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Yes, admit it. Even you have cried at some point of time while watching a movie. Studies on this subject talk about this ability of humans to empathize, even with fictitious people in these fictitious stories. It’s what makes us human. We wouldn’t have emotions if nature didn’t want us to have them. [Fun fact, those who cry a lot, tend to be happier.]1
In our world, it is easy for us to connect with friends, family and sometimes even rank strangers (or, as in the case of movies, fictitious ones). Why is it that in the context of business, these connections go out the window and all that matters is the bottom line, a few cold numbers on a paper/screen, and the proud poker face that doesn’t reveal a shred of strategy? Is there a way to bring about a shift in this status quo?
Ever since the industrial revolution, we’ve developed two personalities — one human, and the other, industrial. This industrial personality dehumanises businesses — mass production, mass consumption and mass marketing take precedence over human beings and individuality. Outside of business, we’re human, but once in it, we’re industrial. It doesn’t help that businesses are legally separate from the people who run it — thus further removing any incentive to make businesses human.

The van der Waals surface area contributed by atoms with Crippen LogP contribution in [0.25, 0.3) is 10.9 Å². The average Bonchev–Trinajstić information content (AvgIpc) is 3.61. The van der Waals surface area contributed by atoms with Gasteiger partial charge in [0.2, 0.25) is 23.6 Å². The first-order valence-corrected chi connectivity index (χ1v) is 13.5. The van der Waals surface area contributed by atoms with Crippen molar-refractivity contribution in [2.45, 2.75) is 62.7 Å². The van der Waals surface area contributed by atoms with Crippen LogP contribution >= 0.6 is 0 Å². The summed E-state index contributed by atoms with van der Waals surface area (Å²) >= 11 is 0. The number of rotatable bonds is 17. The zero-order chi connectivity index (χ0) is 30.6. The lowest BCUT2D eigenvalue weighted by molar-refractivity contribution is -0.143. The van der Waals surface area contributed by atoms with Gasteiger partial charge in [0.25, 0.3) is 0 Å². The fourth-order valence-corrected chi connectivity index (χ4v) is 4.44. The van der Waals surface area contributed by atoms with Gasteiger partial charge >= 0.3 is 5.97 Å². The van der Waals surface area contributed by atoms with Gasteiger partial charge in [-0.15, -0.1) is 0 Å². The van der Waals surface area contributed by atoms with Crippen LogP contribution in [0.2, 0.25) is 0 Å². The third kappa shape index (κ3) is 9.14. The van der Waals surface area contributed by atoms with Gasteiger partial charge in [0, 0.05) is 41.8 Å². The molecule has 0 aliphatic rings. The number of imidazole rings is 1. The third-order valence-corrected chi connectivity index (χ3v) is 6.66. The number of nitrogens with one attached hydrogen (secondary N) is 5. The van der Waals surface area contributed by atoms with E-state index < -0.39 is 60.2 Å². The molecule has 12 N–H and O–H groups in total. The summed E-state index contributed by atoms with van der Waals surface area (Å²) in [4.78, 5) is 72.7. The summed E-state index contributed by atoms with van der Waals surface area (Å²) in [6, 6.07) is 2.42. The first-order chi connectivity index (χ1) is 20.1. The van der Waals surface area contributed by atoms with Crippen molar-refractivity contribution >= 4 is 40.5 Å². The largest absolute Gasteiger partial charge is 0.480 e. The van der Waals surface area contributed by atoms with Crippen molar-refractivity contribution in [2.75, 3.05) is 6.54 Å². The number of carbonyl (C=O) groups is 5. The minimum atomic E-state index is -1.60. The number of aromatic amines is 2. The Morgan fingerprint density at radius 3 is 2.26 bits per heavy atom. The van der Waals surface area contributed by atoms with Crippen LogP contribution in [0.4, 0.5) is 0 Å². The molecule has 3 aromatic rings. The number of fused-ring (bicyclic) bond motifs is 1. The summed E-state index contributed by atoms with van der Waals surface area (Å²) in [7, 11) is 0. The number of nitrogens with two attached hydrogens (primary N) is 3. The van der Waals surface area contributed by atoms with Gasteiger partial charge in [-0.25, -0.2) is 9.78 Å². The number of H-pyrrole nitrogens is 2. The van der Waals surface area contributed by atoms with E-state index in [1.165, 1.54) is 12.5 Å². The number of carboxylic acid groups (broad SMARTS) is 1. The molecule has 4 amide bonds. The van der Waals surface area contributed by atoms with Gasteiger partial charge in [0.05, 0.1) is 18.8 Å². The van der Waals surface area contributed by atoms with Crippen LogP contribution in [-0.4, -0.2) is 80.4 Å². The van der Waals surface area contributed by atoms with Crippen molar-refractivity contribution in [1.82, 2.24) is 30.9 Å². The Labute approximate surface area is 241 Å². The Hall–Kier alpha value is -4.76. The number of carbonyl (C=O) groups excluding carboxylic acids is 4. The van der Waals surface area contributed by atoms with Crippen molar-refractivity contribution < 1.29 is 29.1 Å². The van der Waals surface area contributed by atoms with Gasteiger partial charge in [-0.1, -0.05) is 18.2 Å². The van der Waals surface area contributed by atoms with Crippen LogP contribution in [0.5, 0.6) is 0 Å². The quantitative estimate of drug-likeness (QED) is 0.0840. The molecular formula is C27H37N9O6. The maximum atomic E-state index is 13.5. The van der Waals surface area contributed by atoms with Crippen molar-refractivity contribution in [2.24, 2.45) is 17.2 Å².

Fortunately, for all of us ‘consumers’, the new world order provides platforms for expression — for authentic humans voices to be heard, and for these voices to influence others. One-size-fits-all value propositions can no longer be shoved down our throats with canned marketing messaging. The new world order dictates that businesses become more alive to the voice of their customers, or risk being overthrown by their competitors — Kodak & Blackberry are some of the more prominent examples of this.
Reversing the industrial mindset
We’ve already established that all of us are empathetic. The only thing left to do, is reorient the mind to bring it into the business context. Similar to the movie experience, if we immerse ourselves the context of consumers, we begin to empathize with them, which in turn can uncover insights that can lead to innovation.
Of course, it won’t happen overnight. Like someone learning to drive for the first time, it takes practice. For some, it is easier, and for some it takes more effort. One of the ways that this shift can be brought about is through the Design Thinking framework.
Design Thinking is a proven and repeatable problem solving protocol that any business or profession can employ. It combines creative and critical thinking that allows information and ideas to be organized, decisions to be made, situations to be improved, and knowledge to be gained. It’s a mindset focused on solutions and not the problem.
Ideafarms is breaking down the Design Thinking framework into bite-sized chunks for you. The first series of open workshops focuses on empathy, in which we learn about the ways in which we can immerse ourselves in the context of customers. This season’s last workshop is scheduled for 4 August 2018. Catch it before it’s too late. More details here >>
Missed the workshop?
Drop us a line at email@example.com if you’d like to host one for your company / in your city.
1 More about the study on Why we cry at movies.